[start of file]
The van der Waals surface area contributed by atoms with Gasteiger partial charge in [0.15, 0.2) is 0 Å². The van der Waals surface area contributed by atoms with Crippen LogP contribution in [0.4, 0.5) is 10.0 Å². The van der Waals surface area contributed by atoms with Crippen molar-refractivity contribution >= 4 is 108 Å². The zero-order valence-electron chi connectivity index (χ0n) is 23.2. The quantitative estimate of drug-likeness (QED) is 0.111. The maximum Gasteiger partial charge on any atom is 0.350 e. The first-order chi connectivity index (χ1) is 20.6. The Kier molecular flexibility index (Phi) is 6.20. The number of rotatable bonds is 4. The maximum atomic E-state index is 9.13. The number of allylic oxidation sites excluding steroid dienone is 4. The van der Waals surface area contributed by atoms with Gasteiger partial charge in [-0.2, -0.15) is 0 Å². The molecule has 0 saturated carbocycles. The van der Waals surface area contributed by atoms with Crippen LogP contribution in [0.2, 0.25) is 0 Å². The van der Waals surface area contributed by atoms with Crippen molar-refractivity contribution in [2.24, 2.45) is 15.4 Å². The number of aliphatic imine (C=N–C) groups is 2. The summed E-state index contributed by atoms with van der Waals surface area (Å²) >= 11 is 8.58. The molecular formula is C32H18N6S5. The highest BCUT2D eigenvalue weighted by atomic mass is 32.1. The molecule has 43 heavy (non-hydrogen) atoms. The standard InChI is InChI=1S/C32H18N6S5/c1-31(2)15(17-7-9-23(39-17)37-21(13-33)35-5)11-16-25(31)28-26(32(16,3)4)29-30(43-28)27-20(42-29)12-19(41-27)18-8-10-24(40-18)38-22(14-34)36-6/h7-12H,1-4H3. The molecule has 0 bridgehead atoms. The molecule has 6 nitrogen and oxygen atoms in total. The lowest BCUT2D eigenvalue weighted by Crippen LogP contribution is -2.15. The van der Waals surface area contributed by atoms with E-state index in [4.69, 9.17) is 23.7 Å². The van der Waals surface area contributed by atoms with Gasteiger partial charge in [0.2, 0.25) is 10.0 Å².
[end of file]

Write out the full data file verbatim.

The van der Waals surface area contributed by atoms with Gasteiger partial charge in [0.15, 0.2) is 0 Å². The van der Waals surface area contributed by atoms with Crippen LogP contribution in [0.4, 0.5) is 10.0 Å². The van der Waals surface area contributed by atoms with Crippen molar-refractivity contribution >= 4 is 108 Å². The zero-order valence-electron chi connectivity index (χ0n) is 23.2. The quantitative estimate of drug-likeness (QED) is 0.111. The maximum Gasteiger partial charge on any atom is 0.350 e. The first-order chi connectivity index (χ1) is 20.6. The Kier molecular flexibility index (Phi) is 6.20. The number of rotatable bonds is 4. The maximum atomic E-state index is 9.13. The number of allylic oxidation sites excluding steroid dienone is 4. The van der Waals surface area contributed by atoms with Gasteiger partial charge in [-0.2, -0.15) is 0 Å². The molecule has 0 saturated carbocycles. The van der Waals surface area contributed by atoms with Crippen LogP contribution in [0.2, 0.25) is 0 Å². The van der Waals surface area contributed by atoms with Crippen molar-refractivity contribution in [2.24, 2.45) is 15.4 Å². The number of aliphatic imine (C=N–C) groups is 2. The summed E-state index contributed by atoms with van der Waals surface area (Å²) >= 11 is 8.58. The molecular formula is C32H18N6S5. The highest BCUT2D eigenvalue weighted by atomic mass is 32.1. The molecule has 43 heavy (non-hydrogen) atoms. The standard InChI is InChI=1S/C32H18N6S5/c1-31(2)15(17-7-9-23(39-17)37-21(13-33)35-5)11-16-25(31)28-26(32(16,3)4)29-30(43-28)27-20(42-29)12-19(41-27)18-8-10-24(40-18)38-22(14-34)36-6/h7-12H,1-4H3. The molecule has 0 bridgehead atoms. The molecule has 6 nitrogen and oxygen atoms in total. The lowest BCUT2D eigenvalue weighted by Crippen LogP contribution is -2.15. The van der Waals surface area contributed by atoms with E-state index in [4.69, 9.17) is 23.7 Å². The van der Waals surface area contributed by atoms with Gasteiger partial charge in [0.2, 0.25) is 10.0 Å².